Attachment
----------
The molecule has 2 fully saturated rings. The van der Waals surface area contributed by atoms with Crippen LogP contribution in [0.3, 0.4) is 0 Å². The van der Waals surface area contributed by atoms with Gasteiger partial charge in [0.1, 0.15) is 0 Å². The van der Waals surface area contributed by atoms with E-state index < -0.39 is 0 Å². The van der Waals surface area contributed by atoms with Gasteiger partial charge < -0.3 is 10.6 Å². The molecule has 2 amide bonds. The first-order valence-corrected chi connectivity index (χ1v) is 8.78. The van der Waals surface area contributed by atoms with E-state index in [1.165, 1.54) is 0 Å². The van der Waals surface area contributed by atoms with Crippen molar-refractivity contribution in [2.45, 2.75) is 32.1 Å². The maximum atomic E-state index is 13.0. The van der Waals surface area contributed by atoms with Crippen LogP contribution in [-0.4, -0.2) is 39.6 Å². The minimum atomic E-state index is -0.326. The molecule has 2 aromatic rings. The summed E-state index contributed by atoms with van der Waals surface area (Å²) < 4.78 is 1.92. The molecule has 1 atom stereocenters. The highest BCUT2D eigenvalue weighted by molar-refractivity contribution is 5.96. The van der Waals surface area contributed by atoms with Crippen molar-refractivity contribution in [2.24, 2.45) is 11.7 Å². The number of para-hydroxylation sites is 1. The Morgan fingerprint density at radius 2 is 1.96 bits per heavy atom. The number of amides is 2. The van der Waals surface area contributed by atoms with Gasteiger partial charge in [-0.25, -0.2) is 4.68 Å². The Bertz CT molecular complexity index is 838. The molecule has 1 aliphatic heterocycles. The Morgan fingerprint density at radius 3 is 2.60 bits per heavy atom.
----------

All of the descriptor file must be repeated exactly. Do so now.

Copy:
The molecule has 2 fully saturated rings. The van der Waals surface area contributed by atoms with Crippen LogP contribution in [0.3, 0.4) is 0 Å². The van der Waals surface area contributed by atoms with Gasteiger partial charge in [0.1, 0.15) is 0 Å². The van der Waals surface area contributed by atoms with E-state index < -0.39 is 0 Å². The van der Waals surface area contributed by atoms with Gasteiger partial charge < -0.3 is 10.6 Å². The molecule has 2 amide bonds. The first-order valence-corrected chi connectivity index (χ1v) is 8.78. The van der Waals surface area contributed by atoms with E-state index in [1.165, 1.54) is 0 Å². The van der Waals surface area contributed by atoms with Crippen molar-refractivity contribution in [2.45, 2.75) is 32.1 Å². The maximum atomic E-state index is 13.0. The van der Waals surface area contributed by atoms with Crippen LogP contribution in [-0.4, -0.2) is 39.6 Å². The minimum atomic E-state index is -0.326. The molecule has 2 aromatic rings. The summed E-state index contributed by atoms with van der Waals surface area (Å²) < 4.78 is 1.92. The molecule has 1 atom stereocenters. The highest BCUT2D eigenvalue weighted by molar-refractivity contribution is 5.96. The van der Waals surface area contributed by atoms with Crippen molar-refractivity contribution in [2.24, 2.45) is 11.7 Å². The number of para-hydroxylation sites is 1. The Morgan fingerprint density at radius 2 is 1.96 bits per heavy atom. The number of amides is 2. The van der Waals surface area contributed by atoms with Gasteiger partial charge in [-0.25, -0.2) is 4.68 Å². The Bertz CT molecular complexity index is 838. The molecule has 1 aliphatic heterocycles. The Morgan fingerprint density at radius 3 is 2.60 bits per heavy atom.